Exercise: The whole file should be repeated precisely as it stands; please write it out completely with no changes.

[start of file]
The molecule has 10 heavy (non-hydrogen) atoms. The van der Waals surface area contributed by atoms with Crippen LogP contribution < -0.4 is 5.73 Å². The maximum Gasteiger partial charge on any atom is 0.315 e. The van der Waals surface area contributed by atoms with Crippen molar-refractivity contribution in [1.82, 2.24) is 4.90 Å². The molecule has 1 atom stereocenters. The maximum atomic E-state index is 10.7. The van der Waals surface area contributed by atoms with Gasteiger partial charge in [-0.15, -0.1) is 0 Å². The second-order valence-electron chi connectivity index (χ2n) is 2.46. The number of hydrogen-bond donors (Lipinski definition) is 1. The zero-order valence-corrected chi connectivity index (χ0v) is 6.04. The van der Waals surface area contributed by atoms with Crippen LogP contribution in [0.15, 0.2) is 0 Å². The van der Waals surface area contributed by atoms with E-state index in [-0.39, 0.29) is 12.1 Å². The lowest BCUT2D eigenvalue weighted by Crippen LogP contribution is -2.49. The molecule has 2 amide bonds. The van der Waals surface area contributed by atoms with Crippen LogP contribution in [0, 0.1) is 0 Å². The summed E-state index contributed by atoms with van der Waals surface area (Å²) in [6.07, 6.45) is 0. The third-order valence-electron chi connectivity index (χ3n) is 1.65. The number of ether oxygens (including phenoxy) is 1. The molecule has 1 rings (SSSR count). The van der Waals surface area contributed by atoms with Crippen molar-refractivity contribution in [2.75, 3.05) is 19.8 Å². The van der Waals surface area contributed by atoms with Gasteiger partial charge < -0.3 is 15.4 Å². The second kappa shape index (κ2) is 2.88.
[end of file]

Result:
The molecule has 10 heavy (non-hydrogen) atoms. The van der Waals surface area contributed by atoms with Crippen LogP contribution < -0.4 is 5.73 Å². The maximum Gasteiger partial charge on any atom is 0.315 e. The van der Waals surface area contributed by atoms with Crippen molar-refractivity contribution in [1.82, 2.24) is 4.90 Å². The molecule has 1 atom stereocenters. The maximum atomic E-state index is 10.7. The van der Waals surface area contributed by atoms with Gasteiger partial charge in [-0.15, -0.1) is 0 Å². The second-order valence-electron chi connectivity index (χ2n) is 2.46. The number of hydrogen-bond donors (Lipinski definition) is 1. The zero-order valence-corrected chi connectivity index (χ0v) is 6.04. The van der Waals surface area contributed by atoms with Crippen LogP contribution in [0.15, 0.2) is 0 Å². The van der Waals surface area contributed by atoms with E-state index in [-0.39, 0.29) is 12.1 Å². The lowest BCUT2D eigenvalue weighted by Crippen LogP contribution is -2.49. The molecule has 2 amide bonds. The van der Waals surface area contributed by atoms with Crippen LogP contribution in [0, 0.1) is 0 Å². The summed E-state index contributed by atoms with van der Waals surface area (Å²) in [6.07, 6.45) is 0. The third-order valence-electron chi connectivity index (χ3n) is 1.65. The number of ether oxygens (including phenoxy) is 1. The molecule has 1 rings (SSSR count). The van der Waals surface area contributed by atoms with Crippen molar-refractivity contribution in [2.75, 3.05) is 19.8 Å². The van der Waals surface area contributed by atoms with Gasteiger partial charge < -0.3 is 15.4 Å². The second kappa shape index (κ2) is 2.88.